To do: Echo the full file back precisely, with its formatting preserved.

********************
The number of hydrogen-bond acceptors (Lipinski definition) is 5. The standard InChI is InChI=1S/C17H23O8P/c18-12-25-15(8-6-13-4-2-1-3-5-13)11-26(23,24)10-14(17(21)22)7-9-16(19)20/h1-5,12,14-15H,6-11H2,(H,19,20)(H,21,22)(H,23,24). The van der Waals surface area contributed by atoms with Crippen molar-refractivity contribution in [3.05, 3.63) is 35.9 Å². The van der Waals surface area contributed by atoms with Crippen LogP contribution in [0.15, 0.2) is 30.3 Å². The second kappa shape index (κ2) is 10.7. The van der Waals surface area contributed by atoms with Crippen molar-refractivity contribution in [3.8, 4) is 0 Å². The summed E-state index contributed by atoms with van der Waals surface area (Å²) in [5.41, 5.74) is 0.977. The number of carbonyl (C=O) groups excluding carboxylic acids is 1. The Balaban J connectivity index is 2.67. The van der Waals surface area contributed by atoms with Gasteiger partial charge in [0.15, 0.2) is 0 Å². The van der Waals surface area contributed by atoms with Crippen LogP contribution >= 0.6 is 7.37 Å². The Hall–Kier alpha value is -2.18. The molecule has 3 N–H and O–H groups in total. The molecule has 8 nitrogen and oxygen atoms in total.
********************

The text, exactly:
The number of hydrogen-bond acceptors (Lipinski definition) is 5. The standard InChI is InChI=1S/C17H23O8P/c18-12-25-15(8-6-13-4-2-1-3-5-13)11-26(23,24)10-14(17(21)22)7-9-16(19)20/h1-5,12,14-15H,6-11H2,(H,19,20)(H,21,22)(H,23,24). The van der Waals surface area contributed by atoms with Crippen molar-refractivity contribution in [3.05, 3.63) is 35.9 Å². The van der Waals surface area contributed by atoms with Crippen LogP contribution in [0.15, 0.2) is 30.3 Å². The second kappa shape index (κ2) is 10.7. The van der Waals surface area contributed by atoms with Crippen molar-refractivity contribution in [3.8, 4) is 0 Å². The summed E-state index contributed by atoms with van der Waals surface area (Å²) in [5.41, 5.74) is 0.977. The number of carbonyl (C=O) groups excluding carboxylic acids is 1. The Balaban J connectivity index is 2.67. The van der Waals surface area contributed by atoms with Gasteiger partial charge in [0.15, 0.2) is 0 Å². The van der Waals surface area contributed by atoms with Crippen LogP contribution >= 0.6 is 7.37 Å². The Hall–Kier alpha value is -2.18. The molecule has 3 N–H and O–H groups in total. The molecule has 8 nitrogen and oxygen atoms in total.